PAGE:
Nova Scotia

N.S. Liberals try to block Election Act change

Nova Scotia Liberals are trying to prevent political parties from finding out if someone has voted.

Nova Scotia Liberals are trying to prevent political parties from finding out if someone has voted.

On Monday, the Official Opposition began what may be a marathon effort to block passage of an amendment to the provincial Elections Act. 

Under the plan, Nova Scotia's political parties would get information that is now only available to elections officials, such as someone's voter identification number and year of birth.

They would also learn if that individual cast a ballot. Who they voted for is unknown to everyone except the voter.

Liberal Leader Stephen McNeil says in smaller districts, someone may be able to use that information and the election result to determine how people voted.

"We have polls that have a low number of votes in it. You could quickly, in my view, identify who's voted, where," he said.

McNeil said the NDP government's plan raises questions about the protection of privacy.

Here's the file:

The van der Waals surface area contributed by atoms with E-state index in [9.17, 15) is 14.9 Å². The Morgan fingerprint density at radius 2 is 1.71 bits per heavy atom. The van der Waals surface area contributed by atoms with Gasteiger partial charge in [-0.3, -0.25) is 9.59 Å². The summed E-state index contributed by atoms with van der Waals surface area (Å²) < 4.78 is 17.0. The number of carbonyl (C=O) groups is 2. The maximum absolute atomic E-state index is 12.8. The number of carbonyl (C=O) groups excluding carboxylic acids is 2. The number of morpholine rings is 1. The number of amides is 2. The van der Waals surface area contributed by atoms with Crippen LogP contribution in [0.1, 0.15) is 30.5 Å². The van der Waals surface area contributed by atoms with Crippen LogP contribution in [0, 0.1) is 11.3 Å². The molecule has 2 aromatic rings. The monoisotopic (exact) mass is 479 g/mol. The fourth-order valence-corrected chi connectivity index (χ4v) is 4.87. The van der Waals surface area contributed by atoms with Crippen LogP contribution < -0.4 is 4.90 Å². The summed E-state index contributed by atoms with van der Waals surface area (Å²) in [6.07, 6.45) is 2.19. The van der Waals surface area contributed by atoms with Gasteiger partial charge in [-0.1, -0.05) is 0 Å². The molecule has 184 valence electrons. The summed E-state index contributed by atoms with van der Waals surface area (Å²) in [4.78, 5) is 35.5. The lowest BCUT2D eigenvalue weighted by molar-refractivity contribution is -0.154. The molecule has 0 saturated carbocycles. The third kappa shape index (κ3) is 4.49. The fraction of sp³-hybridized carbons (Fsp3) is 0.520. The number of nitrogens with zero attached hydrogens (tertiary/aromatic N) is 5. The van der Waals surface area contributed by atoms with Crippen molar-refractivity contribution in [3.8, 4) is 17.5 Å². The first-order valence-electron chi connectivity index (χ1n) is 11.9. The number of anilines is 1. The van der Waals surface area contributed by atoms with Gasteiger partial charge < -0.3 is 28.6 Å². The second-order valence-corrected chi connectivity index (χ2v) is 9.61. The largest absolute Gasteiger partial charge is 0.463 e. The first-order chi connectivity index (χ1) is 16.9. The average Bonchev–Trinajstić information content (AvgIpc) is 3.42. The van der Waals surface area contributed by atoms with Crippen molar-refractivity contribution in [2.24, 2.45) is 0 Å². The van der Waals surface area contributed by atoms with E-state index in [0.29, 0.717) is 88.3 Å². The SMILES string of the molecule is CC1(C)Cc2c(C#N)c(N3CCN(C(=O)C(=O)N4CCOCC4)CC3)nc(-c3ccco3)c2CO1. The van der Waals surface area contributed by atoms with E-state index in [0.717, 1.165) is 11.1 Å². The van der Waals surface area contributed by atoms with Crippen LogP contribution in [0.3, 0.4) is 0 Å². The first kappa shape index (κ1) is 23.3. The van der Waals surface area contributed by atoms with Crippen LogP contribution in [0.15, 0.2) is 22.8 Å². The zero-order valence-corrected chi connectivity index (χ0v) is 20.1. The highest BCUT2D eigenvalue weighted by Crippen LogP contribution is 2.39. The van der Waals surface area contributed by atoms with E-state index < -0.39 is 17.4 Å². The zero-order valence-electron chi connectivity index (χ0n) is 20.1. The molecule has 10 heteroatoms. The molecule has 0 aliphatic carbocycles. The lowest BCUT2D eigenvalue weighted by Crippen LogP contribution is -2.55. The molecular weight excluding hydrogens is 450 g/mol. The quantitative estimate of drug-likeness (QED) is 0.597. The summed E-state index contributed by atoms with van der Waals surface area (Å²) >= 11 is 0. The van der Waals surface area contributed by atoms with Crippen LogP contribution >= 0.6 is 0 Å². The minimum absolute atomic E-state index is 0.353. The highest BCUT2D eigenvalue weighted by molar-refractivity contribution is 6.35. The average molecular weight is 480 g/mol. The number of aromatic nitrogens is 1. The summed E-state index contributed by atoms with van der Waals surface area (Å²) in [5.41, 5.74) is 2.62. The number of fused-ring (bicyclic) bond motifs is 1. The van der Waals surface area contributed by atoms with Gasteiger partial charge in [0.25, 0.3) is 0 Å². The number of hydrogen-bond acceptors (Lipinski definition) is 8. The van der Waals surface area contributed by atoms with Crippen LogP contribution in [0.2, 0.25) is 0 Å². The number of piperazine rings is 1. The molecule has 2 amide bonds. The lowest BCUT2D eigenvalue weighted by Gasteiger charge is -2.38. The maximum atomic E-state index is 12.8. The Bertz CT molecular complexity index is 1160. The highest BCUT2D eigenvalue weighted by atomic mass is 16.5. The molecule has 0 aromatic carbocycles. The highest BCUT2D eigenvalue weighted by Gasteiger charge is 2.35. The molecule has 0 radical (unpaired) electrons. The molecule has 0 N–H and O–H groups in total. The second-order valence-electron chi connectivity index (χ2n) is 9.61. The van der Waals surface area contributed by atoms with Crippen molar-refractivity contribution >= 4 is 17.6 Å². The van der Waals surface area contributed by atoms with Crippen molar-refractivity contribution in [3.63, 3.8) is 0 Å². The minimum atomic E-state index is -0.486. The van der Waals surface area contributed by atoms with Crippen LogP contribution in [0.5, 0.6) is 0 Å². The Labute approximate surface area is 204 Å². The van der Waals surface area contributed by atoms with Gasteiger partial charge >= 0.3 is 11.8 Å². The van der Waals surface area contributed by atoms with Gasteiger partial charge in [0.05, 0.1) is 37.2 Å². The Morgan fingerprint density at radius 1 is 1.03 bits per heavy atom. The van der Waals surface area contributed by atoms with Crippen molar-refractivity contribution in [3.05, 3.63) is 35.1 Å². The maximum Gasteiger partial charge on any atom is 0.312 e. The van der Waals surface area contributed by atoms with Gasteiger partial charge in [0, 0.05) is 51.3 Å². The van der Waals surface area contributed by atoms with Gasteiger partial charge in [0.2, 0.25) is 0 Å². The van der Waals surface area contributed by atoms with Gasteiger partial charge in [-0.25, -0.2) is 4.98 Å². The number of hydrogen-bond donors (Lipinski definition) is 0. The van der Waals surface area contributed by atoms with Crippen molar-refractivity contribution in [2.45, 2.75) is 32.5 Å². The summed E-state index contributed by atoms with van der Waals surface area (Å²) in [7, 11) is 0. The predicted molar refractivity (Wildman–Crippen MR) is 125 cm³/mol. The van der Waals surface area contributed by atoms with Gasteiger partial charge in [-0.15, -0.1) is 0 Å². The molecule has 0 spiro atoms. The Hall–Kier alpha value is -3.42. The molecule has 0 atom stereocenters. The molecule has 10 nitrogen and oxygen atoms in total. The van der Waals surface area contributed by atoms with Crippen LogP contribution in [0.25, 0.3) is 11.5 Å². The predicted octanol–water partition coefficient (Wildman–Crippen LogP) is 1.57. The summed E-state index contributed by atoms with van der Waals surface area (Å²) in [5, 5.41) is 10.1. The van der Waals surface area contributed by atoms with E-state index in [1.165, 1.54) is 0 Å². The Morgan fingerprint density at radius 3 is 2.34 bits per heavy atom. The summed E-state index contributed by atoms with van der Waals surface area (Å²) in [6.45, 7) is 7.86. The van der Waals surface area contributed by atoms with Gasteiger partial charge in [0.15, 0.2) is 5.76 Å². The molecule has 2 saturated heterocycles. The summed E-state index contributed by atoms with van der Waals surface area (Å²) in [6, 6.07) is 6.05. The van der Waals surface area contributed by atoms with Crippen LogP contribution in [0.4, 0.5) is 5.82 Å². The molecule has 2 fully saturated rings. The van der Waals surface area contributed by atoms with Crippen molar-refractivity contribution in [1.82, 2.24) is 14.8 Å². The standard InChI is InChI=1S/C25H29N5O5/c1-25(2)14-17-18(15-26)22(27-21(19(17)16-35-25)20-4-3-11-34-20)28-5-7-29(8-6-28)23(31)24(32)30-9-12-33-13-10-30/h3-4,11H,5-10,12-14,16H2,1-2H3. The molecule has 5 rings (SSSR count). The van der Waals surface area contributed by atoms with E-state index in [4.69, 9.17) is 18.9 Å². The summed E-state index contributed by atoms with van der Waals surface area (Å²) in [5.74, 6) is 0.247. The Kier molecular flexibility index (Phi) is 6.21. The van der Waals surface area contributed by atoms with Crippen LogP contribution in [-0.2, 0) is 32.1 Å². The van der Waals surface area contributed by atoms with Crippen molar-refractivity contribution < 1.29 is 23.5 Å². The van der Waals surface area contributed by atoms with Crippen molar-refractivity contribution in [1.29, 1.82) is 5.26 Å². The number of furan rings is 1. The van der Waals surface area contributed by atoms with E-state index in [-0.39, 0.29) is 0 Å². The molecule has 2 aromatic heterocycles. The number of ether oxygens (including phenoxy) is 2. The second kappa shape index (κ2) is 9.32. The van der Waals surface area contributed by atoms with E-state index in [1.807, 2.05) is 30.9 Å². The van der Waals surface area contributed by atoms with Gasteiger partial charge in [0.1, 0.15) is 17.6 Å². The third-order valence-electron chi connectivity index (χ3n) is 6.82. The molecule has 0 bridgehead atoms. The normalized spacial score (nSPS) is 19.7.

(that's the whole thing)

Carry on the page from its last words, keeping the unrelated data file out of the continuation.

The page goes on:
"People [want] to make sure that their information that they're turning over to government is being protected," he said.

In addition, McNeil said, proposed changes to restrict union, corporate and lobby group involvement in campaigns don't go far enough.

Under the rules of the house of assembly, debate can last up to 20 hours at this stage of the bill-making process.

Conservatives not taking part

The six Progressive Conservatives in the legislature are not taking part in the protest. Leader Jamie Baillie said he and his party have negotiated two changes to other aspects of the proposed law and will continue on that path.

One gives the chief electoral officer the power to get an injunction to prevent a union, corporation or lobby group from launching a campaign to influence voters where that campaign might break election rules.

The second compels the election commission to consult with a disabilities organization when it comes to future changes to election rules.

"All this will accomplish is another 48 hours of debate," Baillie said. "That bill is not going to be significantly better 48 hours from now than it is today."

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